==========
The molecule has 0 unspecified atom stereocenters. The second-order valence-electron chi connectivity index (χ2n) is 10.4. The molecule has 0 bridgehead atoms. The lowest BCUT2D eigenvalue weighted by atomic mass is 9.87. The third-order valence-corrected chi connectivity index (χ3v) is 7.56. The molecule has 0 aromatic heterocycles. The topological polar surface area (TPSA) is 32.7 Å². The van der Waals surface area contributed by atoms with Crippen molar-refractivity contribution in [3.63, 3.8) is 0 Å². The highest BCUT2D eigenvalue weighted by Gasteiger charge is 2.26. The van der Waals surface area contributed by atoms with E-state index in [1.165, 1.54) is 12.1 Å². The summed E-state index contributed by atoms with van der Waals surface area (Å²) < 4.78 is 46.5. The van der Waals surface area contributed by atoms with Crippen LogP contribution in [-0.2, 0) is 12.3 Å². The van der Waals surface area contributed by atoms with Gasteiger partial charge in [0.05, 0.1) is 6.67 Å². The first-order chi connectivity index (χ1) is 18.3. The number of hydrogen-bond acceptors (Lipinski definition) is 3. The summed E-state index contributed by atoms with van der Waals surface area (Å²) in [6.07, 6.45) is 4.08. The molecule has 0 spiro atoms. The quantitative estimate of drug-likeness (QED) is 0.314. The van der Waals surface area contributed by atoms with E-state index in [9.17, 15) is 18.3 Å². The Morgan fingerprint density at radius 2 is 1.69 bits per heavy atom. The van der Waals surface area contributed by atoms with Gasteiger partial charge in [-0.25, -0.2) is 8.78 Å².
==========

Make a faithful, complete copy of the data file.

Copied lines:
The molecule has 0 unspecified atom stereocenters. The second-order valence-electron chi connectivity index (χ2n) is 10.4. The molecule has 0 bridgehead atoms. The lowest BCUT2D eigenvalue weighted by atomic mass is 9.87. The third-order valence-corrected chi connectivity index (χ3v) is 7.56. The molecule has 0 aromatic heterocycles. The topological polar surface area (TPSA) is 32.7 Å². The van der Waals surface area contributed by atoms with Crippen molar-refractivity contribution in [3.63, 3.8) is 0 Å². The highest BCUT2D eigenvalue weighted by Gasteiger charge is 2.26. The van der Waals surface area contributed by atoms with E-state index in [1.165, 1.54) is 12.1 Å². The summed E-state index contributed by atoms with van der Waals surface area (Å²) < 4.78 is 46.5. The van der Waals surface area contributed by atoms with Crippen LogP contribution in [-0.2, 0) is 12.3 Å². The van der Waals surface area contributed by atoms with Gasteiger partial charge in [0.05, 0.1) is 6.67 Å². The first-order chi connectivity index (χ1) is 18.3. The number of hydrogen-bond acceptors (Lipinski definition) is 3. The summed E-state index contributed by atoms with van der Waals surface area (Å²) in [6.07, 6.45) is 4.08. The molecule has 0 spiro atoms. The quantitative estimate of drug-likeness (QED) is 0.314. The van der Waals surface area contributed by atoms with E-state index in [9.17, 15) is 18.3 Å². The Morgan fingerprint density at radius 2 is 1.69 bits per heavy atom. The van der Waals surface area contributed by atoms with Gasteiger partial charge in [-0.25, -0.2) is 8.78 Å².